By Joseph Orost

 As often as the case, parents usually succumb to the pleadings of their children and buy baby chicks, ducks or some farm animal not knowing at the time how much trouble it will be to raise them.  So it was with me.  I had bought three newly hatched baby ducks at the Englishtown Auction in New Jersey for my little daughter, Jeannie.  She raised them in an orange crate covered with plastic film which she lowered or folded back depending on the weather conditions.

 The yellow-feathered Chirpers grew into white-feathered Quackers becoming pets which roamed around the yard.  They were large, husky and healthy.  It was a surprise to me when they started to fly since these were the domesticated kind and were not supposed to.

 Of course, each duck had a name.  The largest grew to be as big as a turkey and w as named Homer.  Homer’s takeoffs were shaky to say the least.  He would hug the ground until he got up enough ground speed to climb.  Then he would soar like a hawk.  His landings were much smoother until touchdown at which time his substitute for retrorockets was the vigorous flapping of his wings which always brought on a cloud of feathers.

 One day on takeoff he headed across the road into a collision course with a speeding automobile.  I had looked up just in time to observe the tragedy and hear the sound of a shattering front headlight and Homer’s subsequent dull, listless thud to the ground.  The irate driver stopped his car and headed towards me ready to engage in hostilities.  He seemed to want to say that I should lock up my dangerous creatures which are a menace to navigation.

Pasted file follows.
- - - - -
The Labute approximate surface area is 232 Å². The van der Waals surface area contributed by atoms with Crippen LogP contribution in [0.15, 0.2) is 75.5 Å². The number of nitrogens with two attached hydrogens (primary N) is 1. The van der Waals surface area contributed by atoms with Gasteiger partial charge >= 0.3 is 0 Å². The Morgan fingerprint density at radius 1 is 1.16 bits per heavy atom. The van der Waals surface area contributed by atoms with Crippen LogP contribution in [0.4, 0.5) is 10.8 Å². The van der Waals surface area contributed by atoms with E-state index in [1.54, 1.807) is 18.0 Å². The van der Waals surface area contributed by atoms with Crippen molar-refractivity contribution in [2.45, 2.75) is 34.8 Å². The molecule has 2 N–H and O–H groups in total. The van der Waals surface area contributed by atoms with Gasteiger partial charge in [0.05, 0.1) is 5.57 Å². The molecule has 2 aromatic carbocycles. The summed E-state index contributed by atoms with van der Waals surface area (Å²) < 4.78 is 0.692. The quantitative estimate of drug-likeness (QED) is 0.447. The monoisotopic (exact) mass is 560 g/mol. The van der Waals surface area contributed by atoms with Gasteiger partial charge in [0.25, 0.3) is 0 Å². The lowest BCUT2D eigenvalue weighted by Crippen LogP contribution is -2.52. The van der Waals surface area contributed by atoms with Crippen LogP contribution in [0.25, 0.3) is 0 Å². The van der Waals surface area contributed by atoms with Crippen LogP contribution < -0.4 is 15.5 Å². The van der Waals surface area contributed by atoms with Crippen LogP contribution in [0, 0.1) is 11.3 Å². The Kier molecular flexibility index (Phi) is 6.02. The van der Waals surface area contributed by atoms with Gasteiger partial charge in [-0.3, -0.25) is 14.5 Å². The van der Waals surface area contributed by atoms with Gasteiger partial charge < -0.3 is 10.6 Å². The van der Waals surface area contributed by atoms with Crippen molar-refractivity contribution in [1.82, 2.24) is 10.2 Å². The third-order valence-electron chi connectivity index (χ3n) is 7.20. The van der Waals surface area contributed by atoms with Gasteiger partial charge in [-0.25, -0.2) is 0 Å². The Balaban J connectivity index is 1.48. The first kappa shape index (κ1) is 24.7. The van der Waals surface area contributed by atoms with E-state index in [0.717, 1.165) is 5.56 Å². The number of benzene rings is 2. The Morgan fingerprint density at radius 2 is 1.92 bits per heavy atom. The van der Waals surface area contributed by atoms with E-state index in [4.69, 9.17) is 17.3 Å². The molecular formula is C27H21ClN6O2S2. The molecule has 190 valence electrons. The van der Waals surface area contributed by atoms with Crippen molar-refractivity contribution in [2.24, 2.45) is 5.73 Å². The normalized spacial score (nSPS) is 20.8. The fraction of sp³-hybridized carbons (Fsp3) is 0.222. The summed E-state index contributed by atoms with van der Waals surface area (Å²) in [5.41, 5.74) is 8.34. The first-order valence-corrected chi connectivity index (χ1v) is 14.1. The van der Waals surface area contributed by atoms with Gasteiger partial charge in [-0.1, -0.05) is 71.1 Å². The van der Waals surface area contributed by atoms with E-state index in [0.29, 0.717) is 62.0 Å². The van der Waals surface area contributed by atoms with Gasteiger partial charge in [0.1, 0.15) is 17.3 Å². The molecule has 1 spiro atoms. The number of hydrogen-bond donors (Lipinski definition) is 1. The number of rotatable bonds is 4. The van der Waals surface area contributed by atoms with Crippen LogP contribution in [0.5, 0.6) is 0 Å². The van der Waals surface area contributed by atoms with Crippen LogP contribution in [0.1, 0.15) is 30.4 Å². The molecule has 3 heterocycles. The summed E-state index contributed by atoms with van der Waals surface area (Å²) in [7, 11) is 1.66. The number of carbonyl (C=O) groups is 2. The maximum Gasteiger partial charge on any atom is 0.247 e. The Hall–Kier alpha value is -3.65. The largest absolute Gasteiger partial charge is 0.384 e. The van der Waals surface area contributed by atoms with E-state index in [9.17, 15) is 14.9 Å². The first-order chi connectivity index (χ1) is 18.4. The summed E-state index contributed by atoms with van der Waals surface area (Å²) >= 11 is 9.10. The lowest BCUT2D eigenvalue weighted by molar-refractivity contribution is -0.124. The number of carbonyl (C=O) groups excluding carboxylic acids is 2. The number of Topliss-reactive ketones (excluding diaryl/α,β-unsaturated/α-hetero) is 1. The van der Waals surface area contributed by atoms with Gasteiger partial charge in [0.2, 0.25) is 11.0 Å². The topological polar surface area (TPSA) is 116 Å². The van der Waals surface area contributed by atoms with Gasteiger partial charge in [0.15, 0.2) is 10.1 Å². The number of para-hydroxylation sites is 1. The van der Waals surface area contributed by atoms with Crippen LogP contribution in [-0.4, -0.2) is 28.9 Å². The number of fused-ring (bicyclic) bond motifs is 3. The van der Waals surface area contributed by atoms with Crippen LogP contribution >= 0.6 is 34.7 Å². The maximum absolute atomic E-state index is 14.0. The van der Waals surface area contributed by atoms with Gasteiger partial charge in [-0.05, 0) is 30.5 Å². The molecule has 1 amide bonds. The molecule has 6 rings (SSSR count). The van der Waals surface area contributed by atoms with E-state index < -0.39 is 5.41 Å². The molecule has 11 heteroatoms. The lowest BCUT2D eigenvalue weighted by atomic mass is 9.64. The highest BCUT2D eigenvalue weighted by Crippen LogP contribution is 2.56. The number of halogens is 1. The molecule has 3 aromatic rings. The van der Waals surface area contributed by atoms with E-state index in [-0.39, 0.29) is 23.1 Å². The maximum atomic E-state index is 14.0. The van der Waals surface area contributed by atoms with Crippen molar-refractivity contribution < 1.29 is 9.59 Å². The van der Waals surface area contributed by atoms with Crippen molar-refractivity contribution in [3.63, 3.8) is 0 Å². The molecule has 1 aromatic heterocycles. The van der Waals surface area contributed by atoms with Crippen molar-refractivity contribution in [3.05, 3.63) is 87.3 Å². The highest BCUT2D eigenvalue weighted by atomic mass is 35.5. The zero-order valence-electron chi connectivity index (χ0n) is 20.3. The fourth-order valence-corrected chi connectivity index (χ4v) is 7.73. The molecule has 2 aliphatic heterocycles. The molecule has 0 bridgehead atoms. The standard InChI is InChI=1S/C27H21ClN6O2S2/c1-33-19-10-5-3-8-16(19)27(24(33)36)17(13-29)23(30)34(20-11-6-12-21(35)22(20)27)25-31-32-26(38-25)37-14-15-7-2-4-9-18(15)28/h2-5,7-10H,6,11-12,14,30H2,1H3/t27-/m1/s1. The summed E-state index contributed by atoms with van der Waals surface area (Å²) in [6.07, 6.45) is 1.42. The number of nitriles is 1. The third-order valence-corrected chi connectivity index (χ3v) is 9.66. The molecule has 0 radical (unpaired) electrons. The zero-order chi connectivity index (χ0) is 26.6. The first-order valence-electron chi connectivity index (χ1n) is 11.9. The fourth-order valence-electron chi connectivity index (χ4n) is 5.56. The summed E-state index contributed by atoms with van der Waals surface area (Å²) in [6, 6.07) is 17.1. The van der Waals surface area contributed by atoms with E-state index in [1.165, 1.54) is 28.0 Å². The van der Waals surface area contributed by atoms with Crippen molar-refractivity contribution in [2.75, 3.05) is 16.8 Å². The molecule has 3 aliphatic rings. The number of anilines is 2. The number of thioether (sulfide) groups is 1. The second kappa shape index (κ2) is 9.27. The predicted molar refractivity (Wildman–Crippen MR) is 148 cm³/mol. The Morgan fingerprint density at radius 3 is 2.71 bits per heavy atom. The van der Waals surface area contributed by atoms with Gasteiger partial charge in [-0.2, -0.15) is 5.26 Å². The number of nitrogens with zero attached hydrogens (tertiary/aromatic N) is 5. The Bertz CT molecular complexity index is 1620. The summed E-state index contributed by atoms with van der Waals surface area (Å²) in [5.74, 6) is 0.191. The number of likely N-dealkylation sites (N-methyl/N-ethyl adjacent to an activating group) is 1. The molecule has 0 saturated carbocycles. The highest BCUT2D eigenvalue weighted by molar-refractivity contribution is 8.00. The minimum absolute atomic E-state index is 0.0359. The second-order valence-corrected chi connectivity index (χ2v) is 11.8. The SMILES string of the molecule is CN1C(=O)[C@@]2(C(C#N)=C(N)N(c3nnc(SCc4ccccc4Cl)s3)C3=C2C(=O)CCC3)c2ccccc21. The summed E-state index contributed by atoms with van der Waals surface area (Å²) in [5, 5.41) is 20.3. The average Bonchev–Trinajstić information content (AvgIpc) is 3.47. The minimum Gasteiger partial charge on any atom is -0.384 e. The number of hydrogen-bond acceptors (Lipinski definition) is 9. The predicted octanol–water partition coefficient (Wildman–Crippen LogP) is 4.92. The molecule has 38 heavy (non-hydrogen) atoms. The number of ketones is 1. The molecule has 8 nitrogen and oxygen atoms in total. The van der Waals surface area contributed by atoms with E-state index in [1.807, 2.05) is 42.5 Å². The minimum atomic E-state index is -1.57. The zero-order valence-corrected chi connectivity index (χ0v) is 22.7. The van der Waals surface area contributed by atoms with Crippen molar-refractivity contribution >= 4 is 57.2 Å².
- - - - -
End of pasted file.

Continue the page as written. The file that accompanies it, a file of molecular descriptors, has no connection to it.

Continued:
But Jeannie stopped him in his tracks with her loud scream.  “You killed Homer.”  She immediately emoted with a shower of tears.  Not prepared for this, the stunned driver’s face changed like a chameleon from wrath to sympathy.  He clumsily apologized to her again and again the best he knew how and uneasily backed out of the situation as quick as possible driving away in the (now forgotten) damaged car.

 I fetched a spade and Jeannie tenderly carried the remains of Homer to the back yard for burial.  By this time she had calmed down until the neighbor came over to see what happened.

 “You’re not going to bury that big duck are you?  Give him to me!”  This started her off again.  “You’re going to eat Homer?”  She cried.  More screams and more wailing.

 Finally I calmed her down and assured her that Homer would get a decent burial.  And we proceeded to give Homer his due respects and all the while I was thinking, “Two more to go.”

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